At the 2017 European Airshow Council Convention held in Malta, the media team from the International Sanicole Airshow recorded a series of interviews with display pilots, wingwalkers, operators and other major players involved in the airshow industry.
- In 2019, attendances at Air Display events were approximately 4.9 million which places them as the United Kingdom’s third largest outdoor spectator activity after football and horse racing.
- Air Displays are demonstrably important to the UK economy. In 2019, event organisers spent over £15 million with various contractors to stage their events and their attendees contributed at least £120 million to the UK economy and charities. **
- Events vary from small local events featuring one display act right through to major seaside festivals, major trade events and international military displays with up to eight hours of flying displays.
- Flying display acts are drawn from military, commercial and private operators, many of which not only display in the UK, but also at events around the globe.
- Airshows are an important engagement tool for STEM – Science, Technology, Engineering and Mathematics. Engineering Industry, Youth organisations and Government (through support from UK armed services) engage with airshows to promote STEM activities, education and careers. Airshows and UK based display participants are also significant contributors to International Diplomacy, Tourism and UK trade activities.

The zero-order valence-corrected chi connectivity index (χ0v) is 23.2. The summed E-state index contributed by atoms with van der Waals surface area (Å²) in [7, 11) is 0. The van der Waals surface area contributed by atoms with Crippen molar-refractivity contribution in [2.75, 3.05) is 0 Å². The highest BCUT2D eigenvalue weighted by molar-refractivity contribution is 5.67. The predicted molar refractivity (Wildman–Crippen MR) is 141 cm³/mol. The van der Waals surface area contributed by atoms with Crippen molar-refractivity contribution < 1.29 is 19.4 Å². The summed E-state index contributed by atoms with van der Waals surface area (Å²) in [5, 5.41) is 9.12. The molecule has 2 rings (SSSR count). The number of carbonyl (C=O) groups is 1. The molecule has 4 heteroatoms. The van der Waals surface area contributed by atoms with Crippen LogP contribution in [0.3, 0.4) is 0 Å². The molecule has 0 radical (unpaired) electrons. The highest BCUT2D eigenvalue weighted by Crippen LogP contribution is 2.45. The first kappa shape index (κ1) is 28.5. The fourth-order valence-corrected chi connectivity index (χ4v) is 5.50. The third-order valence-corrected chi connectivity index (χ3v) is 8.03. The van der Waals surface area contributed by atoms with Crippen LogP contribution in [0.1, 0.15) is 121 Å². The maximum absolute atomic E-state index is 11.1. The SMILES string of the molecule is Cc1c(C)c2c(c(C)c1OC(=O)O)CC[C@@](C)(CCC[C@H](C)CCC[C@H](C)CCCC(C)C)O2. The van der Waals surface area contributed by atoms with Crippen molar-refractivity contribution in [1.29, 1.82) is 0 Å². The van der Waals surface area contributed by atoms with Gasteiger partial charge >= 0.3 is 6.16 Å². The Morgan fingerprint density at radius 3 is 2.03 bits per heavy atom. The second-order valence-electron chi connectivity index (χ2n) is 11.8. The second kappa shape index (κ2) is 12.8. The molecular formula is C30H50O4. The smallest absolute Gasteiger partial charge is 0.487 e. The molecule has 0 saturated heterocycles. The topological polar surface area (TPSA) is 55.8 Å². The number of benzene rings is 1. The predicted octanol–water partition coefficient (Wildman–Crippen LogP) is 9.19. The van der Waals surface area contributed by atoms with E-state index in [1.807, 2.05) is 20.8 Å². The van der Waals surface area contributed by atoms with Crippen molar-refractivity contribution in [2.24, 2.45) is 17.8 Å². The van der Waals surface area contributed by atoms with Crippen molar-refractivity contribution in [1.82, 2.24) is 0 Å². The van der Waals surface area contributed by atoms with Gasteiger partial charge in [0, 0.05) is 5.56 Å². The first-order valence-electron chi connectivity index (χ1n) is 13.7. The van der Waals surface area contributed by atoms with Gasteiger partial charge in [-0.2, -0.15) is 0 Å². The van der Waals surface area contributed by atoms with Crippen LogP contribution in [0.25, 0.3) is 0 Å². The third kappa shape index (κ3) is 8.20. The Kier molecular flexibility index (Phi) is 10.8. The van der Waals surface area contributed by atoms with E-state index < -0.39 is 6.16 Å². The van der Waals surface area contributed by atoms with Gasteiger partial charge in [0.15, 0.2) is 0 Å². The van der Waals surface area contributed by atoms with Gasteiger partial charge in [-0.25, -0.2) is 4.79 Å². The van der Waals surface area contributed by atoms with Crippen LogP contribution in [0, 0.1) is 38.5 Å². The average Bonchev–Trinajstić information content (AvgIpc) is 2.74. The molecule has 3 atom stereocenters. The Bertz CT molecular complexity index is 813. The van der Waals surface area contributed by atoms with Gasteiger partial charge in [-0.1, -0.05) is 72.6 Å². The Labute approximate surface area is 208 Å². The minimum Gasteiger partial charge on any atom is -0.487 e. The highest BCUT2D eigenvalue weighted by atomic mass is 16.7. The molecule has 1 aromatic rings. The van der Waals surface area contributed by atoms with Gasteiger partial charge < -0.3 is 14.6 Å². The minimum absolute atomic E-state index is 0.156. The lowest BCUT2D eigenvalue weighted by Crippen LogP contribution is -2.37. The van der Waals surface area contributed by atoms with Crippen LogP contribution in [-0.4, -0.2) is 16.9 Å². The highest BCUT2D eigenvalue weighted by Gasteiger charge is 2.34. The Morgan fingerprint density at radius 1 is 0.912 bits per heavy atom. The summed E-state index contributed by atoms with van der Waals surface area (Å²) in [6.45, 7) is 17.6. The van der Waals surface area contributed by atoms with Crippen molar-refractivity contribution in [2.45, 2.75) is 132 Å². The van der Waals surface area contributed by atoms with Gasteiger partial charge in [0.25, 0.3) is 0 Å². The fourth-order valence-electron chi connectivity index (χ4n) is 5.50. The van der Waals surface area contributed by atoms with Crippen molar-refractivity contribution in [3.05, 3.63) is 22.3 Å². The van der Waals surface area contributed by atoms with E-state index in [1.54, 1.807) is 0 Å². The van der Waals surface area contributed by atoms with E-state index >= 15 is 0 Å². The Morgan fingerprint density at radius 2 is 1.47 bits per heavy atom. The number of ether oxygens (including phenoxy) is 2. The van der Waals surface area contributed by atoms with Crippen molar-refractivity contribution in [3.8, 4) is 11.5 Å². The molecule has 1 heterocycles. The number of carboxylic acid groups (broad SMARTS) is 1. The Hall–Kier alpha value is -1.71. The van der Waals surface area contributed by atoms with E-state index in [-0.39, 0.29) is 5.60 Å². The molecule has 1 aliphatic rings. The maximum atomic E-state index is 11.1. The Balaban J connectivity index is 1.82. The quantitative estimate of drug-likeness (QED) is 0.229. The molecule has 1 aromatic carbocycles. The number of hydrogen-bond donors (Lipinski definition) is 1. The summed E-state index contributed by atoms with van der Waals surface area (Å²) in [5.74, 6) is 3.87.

- Many air displays are held for the benefit of local and national charities both in terms of financial contributions and awareness. During the 2019 display season, air displays supported the Royal Air Force Charities (RAF Charitable Trust, RAF Benevolent Fund, Royal Air Forces Association, RAF Museum), Help for Heroes, BBC Children in Need, The Jon Egging Trust, Local Air Ambulance Trusts, Aerobility plus many worthy local causes.
- UK Air Displays and display flying are regulated by the Civil Aviation Authority (CAA) and the Military Aviation Authority (MAA). Safety is paramount to all involved in the staging of air displays. The Shoreham Tragedy in 2015 prompted a major review of air display regulation which remains on going, However between the Farnborough Airshow accident in 1952 and Shoreham 2015, no spectators were involved in a display flying accident. The British Air Display Association works together with the regulators, organisers and participants to continuously improve safety standards.
- Flying Display Directors, who are responsible for the safe running of flying displays, and Display Pilots all hold UK CAA and/or MAA accreditation to perform their tasks at air displays. Flying Display Directors are trained and accredited jointly by the CAA and MAA. UK Civilian Displays pilots all have to hold a Display Authorisation (DA) awarded by the CAA following evaluation by CAA appointed experienced display pilots . UK Military Display Pilots and crews are awarded their Public Display Authorisation by their command chain in respect to regulations and guidance set out by the MAA.
- The UK Air Display community supports events around the world. Civilian UK-based Flying Display Directors, Display Pilots and other specialists also support major aviation events throughout Europe and further afield including Australia, Bahrain, China, India, Malta, Saudi Arabia and the United Arab Emirates. .
** Each Year, the British Air Display Association conducts an annual review of UK Air Displays.